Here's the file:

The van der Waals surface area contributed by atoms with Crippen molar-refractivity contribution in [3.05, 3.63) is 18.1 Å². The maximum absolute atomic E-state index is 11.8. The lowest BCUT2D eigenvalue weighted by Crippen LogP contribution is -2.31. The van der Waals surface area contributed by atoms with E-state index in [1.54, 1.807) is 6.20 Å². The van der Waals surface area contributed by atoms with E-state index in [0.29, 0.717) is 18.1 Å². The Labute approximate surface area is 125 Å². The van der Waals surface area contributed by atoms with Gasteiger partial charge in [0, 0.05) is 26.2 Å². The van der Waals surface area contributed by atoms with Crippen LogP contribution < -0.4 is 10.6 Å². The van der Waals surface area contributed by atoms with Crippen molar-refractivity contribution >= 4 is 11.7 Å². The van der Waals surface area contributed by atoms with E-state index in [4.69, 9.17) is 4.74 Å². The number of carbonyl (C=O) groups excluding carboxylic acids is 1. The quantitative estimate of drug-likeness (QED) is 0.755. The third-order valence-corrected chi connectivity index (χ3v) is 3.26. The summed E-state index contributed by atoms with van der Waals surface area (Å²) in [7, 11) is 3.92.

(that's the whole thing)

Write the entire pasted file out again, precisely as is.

The van der Waals surface area contributed by atoms with Crippen molar-refractivity contribution in [3.05, 3.63) is 18.1 Å². The maximum absolute atomic E-state index is 11.8. The lowest BCUT2D eigenvalue weighted by Crippen LogP contribution is -2.31. The van der Waals surface area contributed by atoms with E-state index in [1.54, 1.807) is 6.20 Å². The van der Waals surface area contributed by atoms with E-state index in [0.29, 0.717) is 18.1 Å². The Labute approximate surface area is 125 Å². The van der Waals surface area contributed by atoms with Gasteiger partial charge in [0, 0.05) is 26.2 Å². The van der Waals surface area contributed by atoms with Crippen LogP contribution < -0.4 is 10.6 Å². The van der Waals surface area contributed by atoms with Crippen molar-refractivity contribution >= 4 is 11.7 Å². The van der Waals surface area contributed by atoms with E-state index in [4.69, 9.17) is 4.74 Å². The number of carbonyl (C=O) groups excluding carboxylic acids is 1. The quantitative estimate of drug-likeness (QED) is 0.755. The third-order valence-corrected chi connectivity index (χ3v) is 3.26. The summed E-state index contributed by atoms with van der Waals surface area (Å²) in [7, 11) is 3.92.